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U.S. Economy had Negative Growth in Second Quarter. Recession?

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U.S. Economy had Negative Growth in Second Quarter. Recession?

There was a 0.9% decline in the U.S. economy over the last three months.

The economy has contracted for the second consecutive quarter. A 1.6% decline in GDP was recorded in the first quarter.

The term recession is often used to describe two consecutive quarters of negative growth, but it’s not an official term. U.S. recessions are determined by the National Bureau of Economic Research, a nonprofit, nonpartisan organization. This determination is made by an NBER committee of eight economists, taking into account many factors.

A recession has been ruled out by the White House. As the midterm elections approach, it is no doubt aware of the role the U.S. Economy will play.

A record number of jobs have been created and foreign investment has been attracted to the country, according to President Biden. Biden concluded, “That doesn’t sound like a recession.”.

If so many jobs are being created, can it be a recession?

While two consecutive quarters of negative growth are generally considered a recession, conditions in the U.S. Economy are unique, according to Treasury Secretary Janet Yellen.

In her view, almost 400,000 jobs are created every month, which does not qualify as a recession.

Even so, the economy has weakened regardless of how you slice it.

Businesses retrenched, according to the GDP report. With the Federal Reserve raising interest rates, borrowing has become more expensive. Therefore, less money is available for investment. That could negatively affect job growth, which is the main concern.

As retailers worked through their inventory gluts, they spent less as well. In addition, mortgage rates are rising, which is cooling housing, which has been hot during the pandemic.

It was not all gloom and doom, however. In addition to increasing wages, people were also treating themselves by going out to eat and traveling. There was an increase in income overall.

Due to the Fed’s aggressive hikes in interest rates to combat high inflation, fear of recession has grown considerably.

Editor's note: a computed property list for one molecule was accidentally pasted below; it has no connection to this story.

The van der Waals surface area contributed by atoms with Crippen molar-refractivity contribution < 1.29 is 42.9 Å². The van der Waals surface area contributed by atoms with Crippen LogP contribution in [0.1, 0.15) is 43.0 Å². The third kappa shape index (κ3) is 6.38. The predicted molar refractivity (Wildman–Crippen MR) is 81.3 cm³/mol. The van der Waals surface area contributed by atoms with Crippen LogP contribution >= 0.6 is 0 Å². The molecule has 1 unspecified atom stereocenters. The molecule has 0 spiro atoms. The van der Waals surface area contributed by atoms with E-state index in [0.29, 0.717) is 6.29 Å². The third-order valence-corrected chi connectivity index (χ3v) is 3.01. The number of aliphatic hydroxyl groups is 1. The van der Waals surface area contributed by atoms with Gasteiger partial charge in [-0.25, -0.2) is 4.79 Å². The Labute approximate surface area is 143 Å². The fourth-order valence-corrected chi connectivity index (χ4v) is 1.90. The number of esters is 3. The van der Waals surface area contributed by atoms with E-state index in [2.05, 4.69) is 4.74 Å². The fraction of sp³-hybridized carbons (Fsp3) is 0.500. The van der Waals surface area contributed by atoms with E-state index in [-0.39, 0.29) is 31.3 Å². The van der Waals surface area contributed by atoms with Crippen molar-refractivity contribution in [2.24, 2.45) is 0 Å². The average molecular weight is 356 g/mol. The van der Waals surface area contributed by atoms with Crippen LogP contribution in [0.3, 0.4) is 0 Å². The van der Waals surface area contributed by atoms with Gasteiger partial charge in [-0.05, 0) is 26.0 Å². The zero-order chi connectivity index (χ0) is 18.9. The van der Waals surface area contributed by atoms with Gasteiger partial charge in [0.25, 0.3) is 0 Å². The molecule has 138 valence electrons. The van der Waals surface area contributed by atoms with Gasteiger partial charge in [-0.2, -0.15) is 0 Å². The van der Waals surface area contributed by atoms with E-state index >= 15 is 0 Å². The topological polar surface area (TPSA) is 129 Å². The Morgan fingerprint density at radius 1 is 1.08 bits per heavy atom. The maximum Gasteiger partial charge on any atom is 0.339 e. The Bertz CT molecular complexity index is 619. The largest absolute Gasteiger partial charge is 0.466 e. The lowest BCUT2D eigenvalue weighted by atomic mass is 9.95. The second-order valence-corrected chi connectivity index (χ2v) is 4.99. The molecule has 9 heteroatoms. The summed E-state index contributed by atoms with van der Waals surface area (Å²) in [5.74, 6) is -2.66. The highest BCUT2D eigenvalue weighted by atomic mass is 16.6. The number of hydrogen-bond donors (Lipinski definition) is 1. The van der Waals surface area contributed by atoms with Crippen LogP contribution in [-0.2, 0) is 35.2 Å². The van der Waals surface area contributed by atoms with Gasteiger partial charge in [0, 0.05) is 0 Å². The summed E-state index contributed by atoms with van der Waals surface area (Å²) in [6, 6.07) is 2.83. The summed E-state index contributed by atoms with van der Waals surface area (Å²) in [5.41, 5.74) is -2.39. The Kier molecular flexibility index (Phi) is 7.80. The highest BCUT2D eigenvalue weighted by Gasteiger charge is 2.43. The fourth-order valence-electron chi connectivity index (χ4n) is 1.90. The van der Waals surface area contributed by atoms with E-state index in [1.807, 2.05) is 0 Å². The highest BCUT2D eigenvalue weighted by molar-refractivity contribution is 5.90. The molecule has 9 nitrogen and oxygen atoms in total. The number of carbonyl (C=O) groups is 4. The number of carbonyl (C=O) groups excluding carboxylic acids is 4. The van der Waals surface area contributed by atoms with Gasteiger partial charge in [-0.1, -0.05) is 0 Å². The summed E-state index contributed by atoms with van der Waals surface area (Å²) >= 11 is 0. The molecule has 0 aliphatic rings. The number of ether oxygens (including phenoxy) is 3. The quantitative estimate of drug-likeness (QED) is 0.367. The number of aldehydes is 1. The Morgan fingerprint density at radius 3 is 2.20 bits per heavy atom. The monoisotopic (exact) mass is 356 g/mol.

It has also been a mixed bag when it comes to economic data.

The U.S. Economy was losing jobs in advance of previous downturns, for instance. In spite of this, the U.S. economy continues to add jobs month after month, as Yellen pointed out.

According to Yellen, there is no recession in the U.S. Economy. In a recession, the U.S. Economy is weak across the board. At the moment, we are not experiencing that.”

Recession is not liked by the White House

A recession isn’t automatically triggered by two quarters of negative growth, according to the White House.

The White House is acutely aware of the optics of Americans struggling financially as the midterm elections approach. Americans are already feeling the effects of skyrocketing costs and inflation running at multi-decade highs.

Morning Consult/Politico polls found that 65% of registered voters think we are already in one.

When is a recession likely to occur?

According to the NBER, a recession is defined as “a significant decline in economic activity lasting more than a few months that affects the entire economy.”

Group members take employment into account, and the labor market continues to strengthen. According to the Bureau of Labor Statistics, the unemployment rate held steady at 3.6% in June, which is near its pre-pandemic low. The economy added 372,000 jobs during the month.

According to Bank of America Securities’ chief U.S. economist Michael Gapen, the NBER would not see the data as indicating a recession right now.

The current U.S. Economy may not meet a specific, highly technical definition, but Americans may not care about that.

The U.S. Economy is already slowing in some parts

In spite of the Fed raising interest rates aggressively, the economy seems to be slowing, prices are rising at their fastest pace in decades, and the housing market has begun to cool. An additional 3 3/4 percentage point increase was announced on Thursday by the central bank.

While economists agree that the headline number on Thursday – how much the economy grew or shrank – is likely to attract the most attention, they also emphasize the importance of digging deeper.

Mastercard Economics Institute chief economist Michelle Meyer says it’s the pieces of the GDP puzzle that matter.

As part of the analysis, we will determine whether household spending, which makes up 70% of all economic activity, kept pace with inflation.

At a time like this, when there is so much uncertainty, and when so many Americans are suffering economic difficulties, sentiment and expectations matter, and the key is not to lose too many jobs.

“I think a lot of it comes down to jobs,” says Meyer. “Whether you have a job. Whether you expect to keep your job. And what that might mean for your future path of income.”

 

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